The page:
• In “Cut/Copy/Paste: Composing Devotion at Little Gidding,” an in-progress work, Trettien pairs the Little Gidding Harmonies (a 17th century volume “mashing up” the four Gospels of the bible into one Narrative) with collection of text images, her own research commentary (though in a nontraditional form), and tools for examination of and interaction with the text–mirroring the text’s own proto-multimedia nature.
  • Thresholdsan online journal geared towards a processual understanding of scholarship, presenting informal, unfinished, or “unbounded” academic work together with scraps/notes providing evidence of and information about each author’s process in working on and thinking about the scholarship presented, as well as readers’ annotations. The project literalizes reading as an act of both navigation and re-creation.
  • Paperphone: Vocal Effects in Scholarly Presentations, which destabilizes the positions of academic publication and presentation–while making explicit the typically concealed role of performance in academia–through an interactive audio application that scholars can use to play with voice effects in their own performances of their scholarship.

As with Sherratt’s “Real Faces of White Australia” project, these examples illustrate that, to quote Trettien again, “restructuring the interface is a potentially activist enterprise.” These projects, with their destabilization of the role of author, their explicit potential for the multiplication of possible interpretations of the work presented, and their intervention in traditional power structures both inside and outside of their own specific communities, could appear to be more akin to web-based artworks than traditional scholarship. Though it is likely that that undermining of art as “art” and scholarship as “scholarship” is something that the creators would welcome, and which would be dependent on the user.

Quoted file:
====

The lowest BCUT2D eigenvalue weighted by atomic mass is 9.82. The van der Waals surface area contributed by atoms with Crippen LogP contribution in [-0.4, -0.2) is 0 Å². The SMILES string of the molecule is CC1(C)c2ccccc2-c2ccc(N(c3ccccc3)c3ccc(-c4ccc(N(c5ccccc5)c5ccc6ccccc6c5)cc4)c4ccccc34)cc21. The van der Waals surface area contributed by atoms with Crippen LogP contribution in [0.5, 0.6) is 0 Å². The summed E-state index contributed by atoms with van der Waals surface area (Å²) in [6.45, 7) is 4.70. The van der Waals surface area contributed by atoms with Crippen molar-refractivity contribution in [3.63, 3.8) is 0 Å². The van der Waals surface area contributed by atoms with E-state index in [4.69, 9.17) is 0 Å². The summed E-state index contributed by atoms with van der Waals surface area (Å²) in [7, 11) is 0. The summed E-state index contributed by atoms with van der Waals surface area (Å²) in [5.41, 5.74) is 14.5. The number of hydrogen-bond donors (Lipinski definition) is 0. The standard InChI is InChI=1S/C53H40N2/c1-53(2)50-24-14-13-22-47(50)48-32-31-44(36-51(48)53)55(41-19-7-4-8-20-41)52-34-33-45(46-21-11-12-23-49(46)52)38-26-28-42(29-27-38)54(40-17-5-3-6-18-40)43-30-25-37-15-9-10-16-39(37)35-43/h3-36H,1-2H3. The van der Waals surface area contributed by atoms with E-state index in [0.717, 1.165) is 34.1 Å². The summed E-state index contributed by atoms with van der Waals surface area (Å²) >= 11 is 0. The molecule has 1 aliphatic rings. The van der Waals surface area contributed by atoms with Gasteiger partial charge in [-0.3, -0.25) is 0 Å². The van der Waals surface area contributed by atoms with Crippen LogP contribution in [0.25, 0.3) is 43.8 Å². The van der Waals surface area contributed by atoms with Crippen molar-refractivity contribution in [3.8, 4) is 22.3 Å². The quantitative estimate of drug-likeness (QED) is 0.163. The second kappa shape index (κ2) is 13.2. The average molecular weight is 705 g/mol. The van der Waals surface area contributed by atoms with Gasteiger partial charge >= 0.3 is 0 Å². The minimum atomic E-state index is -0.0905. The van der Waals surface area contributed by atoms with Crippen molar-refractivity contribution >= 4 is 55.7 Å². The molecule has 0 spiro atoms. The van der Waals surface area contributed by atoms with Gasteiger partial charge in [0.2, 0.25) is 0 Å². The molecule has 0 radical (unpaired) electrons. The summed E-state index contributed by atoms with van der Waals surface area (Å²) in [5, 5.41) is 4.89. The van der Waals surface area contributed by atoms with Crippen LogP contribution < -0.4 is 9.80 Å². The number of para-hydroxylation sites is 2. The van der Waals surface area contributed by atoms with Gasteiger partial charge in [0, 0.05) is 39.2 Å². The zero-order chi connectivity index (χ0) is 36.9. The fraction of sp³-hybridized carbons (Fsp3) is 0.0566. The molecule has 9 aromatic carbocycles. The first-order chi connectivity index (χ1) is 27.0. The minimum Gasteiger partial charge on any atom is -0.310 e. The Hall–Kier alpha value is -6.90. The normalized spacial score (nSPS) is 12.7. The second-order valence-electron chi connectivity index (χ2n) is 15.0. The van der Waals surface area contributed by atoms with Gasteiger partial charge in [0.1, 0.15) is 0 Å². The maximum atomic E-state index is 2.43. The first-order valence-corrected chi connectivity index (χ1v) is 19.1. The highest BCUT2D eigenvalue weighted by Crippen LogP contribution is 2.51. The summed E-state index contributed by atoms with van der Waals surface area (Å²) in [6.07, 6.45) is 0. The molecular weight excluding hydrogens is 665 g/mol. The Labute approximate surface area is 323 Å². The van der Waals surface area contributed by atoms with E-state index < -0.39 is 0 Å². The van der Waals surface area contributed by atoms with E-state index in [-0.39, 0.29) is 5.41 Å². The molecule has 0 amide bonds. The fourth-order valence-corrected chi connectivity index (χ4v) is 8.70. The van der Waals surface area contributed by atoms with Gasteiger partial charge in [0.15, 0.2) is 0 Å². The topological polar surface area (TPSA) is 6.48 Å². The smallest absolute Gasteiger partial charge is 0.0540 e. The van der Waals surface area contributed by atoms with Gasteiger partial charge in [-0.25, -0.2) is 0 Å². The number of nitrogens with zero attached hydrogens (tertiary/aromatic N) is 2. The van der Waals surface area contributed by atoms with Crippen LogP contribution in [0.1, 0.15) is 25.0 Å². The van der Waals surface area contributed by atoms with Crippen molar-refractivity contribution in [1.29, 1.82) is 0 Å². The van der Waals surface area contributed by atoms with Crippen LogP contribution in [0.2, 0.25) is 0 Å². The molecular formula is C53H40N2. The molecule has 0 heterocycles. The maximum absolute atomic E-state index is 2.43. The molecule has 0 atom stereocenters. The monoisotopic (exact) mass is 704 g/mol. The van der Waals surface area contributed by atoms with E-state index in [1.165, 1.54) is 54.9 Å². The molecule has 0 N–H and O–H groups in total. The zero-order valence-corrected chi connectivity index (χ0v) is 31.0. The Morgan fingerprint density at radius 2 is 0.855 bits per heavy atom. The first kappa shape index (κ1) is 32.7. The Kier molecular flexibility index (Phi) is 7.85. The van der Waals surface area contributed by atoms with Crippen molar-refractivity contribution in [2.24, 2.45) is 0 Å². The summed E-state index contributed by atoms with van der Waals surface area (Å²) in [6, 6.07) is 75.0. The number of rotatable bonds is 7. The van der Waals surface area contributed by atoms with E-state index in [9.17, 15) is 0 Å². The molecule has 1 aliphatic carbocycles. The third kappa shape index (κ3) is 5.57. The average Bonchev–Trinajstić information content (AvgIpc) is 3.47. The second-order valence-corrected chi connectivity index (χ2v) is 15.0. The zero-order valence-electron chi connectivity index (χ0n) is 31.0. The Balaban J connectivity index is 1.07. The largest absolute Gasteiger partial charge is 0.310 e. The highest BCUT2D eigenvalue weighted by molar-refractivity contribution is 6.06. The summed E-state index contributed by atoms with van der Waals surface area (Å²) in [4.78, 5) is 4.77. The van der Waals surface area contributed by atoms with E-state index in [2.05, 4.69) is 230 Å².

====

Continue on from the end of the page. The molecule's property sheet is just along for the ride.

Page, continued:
NOTES

[1] Jacques Derrida, “Note”, in Archive Fever: A Freudian Impression (Chicago: University of Chicago Press, 1996), vii-6.

Comments

Hey Erin, I am loving this idea of critique through user-generated interface and the conscious or unconscious choices that are made about how to represent a person or a community in history. It opens up the possibilities to take any official interface, manipulate it, and tell a completely different, hopefully more humanizing, story with the same data, or as you have concisely stated it, “as a means of wresting interpretive authority from the archival institution – authority that is typically concealed or otherwise denied by the institution.” That second part is important to – the design of these interfaces, though they do reflect this institutional authority, are often made to look as cold and objective and authorless as possible. I think you make a good theoretical connection in tracing this new scholarship, exemplified by Sherratt’s project, to Derrida, deconstruction and multiplicity of meanings. I’m sorry to have missed the Digital Salon last week, so thanks for providing some key points from that. I agree with you in that the “What IS digital humanities” question feels heavier than it needs to — what about “How are we using it? What are the new possibilities?”?!